I walked around this ‘land of the free’ and peered through my bars. I lingered over easy laughter and shuffled back to my cell. I dragged my chains along, artfully hidden as I attempted to live a life bound by prison guards. I noted the wide skies and open hopes of visitors, listened to courtyard chatter of spontaneous trips and carefree goals; fine for them, but after decades of time served, it became easier to wish small, dream in baby steps. I was resigned. I had been released too many times, only wind up right back on the same cell block, having missed the familiar safety and structure. I applied for parole again and again, craving escape the second I returned, never managing to remember parts that rubbed soft skin raw as I romanticized prison days akin to summer camp.
After a while, it was easier just to settle in and accept my lot. I was giving up. I had become one of those names met with rolled eyes, ‘a lost cause’, a ‘lifer’, and in the world of self-imposed prisons, there is a hierarchy where ‘lifers’ reign. Rather than a jailhouse for criminals, I did the rounds: hospitals, locked units, and treatment centers scattered around the country. For the most part, front doors were unlocked and participation was voluntary.
As my own jailer, it was up to me. I had three choices. I could flee from help, snuggling into sickness as I waved my white flag and escaped in the night. I could turn my back on health, escaping my cell but sealing my own miserable prison eternally shut. I could stay, decorate my cell, adapt to new routines and changing rules, and know only an institutional life. Or I could try the key in my pocket. The key that didn’t unlock hospital wings or start get-away cars. When you create your own prison, locked cells and confiscated shoelaces are irrelevant. If you are the first to volunteer, line up to sign the lease and don’t know that there’s life outside of the prison, then it’s not the judge that decrees your fate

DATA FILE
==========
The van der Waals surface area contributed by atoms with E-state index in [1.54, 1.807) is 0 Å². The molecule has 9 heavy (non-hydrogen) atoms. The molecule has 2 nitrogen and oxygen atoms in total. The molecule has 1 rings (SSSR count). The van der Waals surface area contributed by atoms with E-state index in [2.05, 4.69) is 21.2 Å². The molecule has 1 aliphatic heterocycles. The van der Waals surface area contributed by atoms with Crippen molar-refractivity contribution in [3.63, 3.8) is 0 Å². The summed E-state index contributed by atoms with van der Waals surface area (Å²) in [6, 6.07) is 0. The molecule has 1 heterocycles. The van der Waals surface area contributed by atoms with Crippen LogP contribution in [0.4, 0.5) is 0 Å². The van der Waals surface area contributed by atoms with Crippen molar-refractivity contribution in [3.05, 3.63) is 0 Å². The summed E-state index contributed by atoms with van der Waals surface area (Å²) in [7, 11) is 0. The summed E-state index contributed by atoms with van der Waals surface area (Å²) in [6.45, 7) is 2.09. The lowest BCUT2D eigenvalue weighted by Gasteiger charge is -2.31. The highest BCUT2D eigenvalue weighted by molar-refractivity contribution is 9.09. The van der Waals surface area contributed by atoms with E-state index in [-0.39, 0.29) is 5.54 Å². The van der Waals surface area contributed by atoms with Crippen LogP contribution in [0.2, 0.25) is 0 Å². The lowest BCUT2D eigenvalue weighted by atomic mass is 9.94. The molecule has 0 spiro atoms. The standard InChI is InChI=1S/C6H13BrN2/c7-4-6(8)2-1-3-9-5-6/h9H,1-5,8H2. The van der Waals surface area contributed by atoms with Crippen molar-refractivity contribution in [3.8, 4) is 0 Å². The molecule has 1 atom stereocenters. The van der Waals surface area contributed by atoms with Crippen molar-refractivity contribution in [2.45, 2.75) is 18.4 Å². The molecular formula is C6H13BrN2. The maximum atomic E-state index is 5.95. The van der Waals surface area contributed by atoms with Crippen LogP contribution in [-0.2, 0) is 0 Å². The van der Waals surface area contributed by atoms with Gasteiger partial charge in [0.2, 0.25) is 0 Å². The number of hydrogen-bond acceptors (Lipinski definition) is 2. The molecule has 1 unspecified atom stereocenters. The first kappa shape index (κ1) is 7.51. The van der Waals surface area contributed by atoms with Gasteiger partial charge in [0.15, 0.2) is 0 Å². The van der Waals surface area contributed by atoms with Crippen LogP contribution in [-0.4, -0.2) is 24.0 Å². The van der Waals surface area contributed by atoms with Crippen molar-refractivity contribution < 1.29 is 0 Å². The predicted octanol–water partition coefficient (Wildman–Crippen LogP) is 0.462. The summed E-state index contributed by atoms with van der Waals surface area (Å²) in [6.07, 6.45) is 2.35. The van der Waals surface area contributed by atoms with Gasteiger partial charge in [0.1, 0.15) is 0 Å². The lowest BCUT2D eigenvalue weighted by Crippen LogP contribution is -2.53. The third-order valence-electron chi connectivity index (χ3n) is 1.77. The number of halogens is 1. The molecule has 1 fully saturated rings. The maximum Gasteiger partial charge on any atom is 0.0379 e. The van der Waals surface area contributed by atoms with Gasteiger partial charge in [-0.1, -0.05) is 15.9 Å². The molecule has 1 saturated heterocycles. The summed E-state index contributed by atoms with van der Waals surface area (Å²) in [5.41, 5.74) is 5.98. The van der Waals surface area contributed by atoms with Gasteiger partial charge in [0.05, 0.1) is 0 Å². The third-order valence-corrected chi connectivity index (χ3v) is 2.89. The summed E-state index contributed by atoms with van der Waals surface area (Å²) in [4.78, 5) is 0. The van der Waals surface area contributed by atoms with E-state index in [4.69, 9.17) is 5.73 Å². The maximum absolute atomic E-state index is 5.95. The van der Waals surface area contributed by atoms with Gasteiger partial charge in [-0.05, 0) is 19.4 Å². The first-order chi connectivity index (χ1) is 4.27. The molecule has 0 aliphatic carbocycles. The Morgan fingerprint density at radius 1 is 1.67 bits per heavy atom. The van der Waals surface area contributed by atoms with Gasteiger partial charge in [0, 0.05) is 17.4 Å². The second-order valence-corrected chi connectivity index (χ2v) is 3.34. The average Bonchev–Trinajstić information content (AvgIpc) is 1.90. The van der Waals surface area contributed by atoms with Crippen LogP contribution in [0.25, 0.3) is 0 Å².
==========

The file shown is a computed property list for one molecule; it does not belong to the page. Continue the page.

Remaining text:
Sentences were handed down by a locked soul, and fear that handcuffs hope. If you start to believe that there’s nothing better, that joy isn’t an option for you, the delusions cross over into reality. I convinced myself that I was just as happy as you were, waving good-bye after prescribed visits and stacking one more brick around my heart for protection. I believed that this was as good as it gets, and fell prey to my lies that I didn’t care, didn’t dream, and was perfectly content. I defended my victim title, pointing fingers and listing excuses for why my name once again appeared on the cell block roster.
But the truth was I carried my freedom key wherever I went, a touchstone of optimism despite claims of defeat. I memorized its edges just in case I ever wanted to use it, just in case it was true that my laughter still existed, and was just dusty from a lack of use. After decades of self-imposed incarceration, worn out from bars and locks, I began to ponder life outside. I began to test my freedom key, small bites of joy as I glanced over my shoulder, not straying too far from the guards.
I unlocked my arms and reached for friendship. I twisted the knob of rigidity and stretched my boundaries, slowly, inch by inch. I made copies of my key, sharing with family and friends for the moments when I misplace my keychain, along with my motivation and courage. I unchained my determination, struggling to scrape off the stubbornness that had coated it for years. I learned to unfasten worry, to manage rather than fall prey, to reach out rather than slip down quicksand. I unbolted the door, and inhaled freedom.
Still, I was unaccustomed to the strength of the sun, requiring monitoring and guidance in order to develop a thicker skin. I still am tentative, testing out dreams only after I check for the safety net. I sometimes find myself in old locked cells, although at least now I know the escape route lies somewhere within me. Sometimes I forget my motivation on the kitchen table, or let my hope slip between couch cushions. Sometimes I stand behind familiar bars, content with the familiar, even if it is concrete walls.
But today I get to live in the land of the free. Today I join the ranks of the living, liberated from rusty chains and paralyzing fears. Today I know how to laugh until my stomach hurts, and the blessing of daydreaming. I get to have carefree moments, and samples of balance. I sip hopes and educate myself on how to dream big. I am released to love, and can find gratitude in the breeze of silence. I am free to make decisions and stumble over failures; free to dare and explore, and free to learn the language of my soul. I am free to romp in parks, eat ice cream for dinner, and trip over old baggage. Mostly, I am free to make my choices and opt for thriving over surviving.
Today I get to live in the land of the free.
Happy Independence Day, Lauren.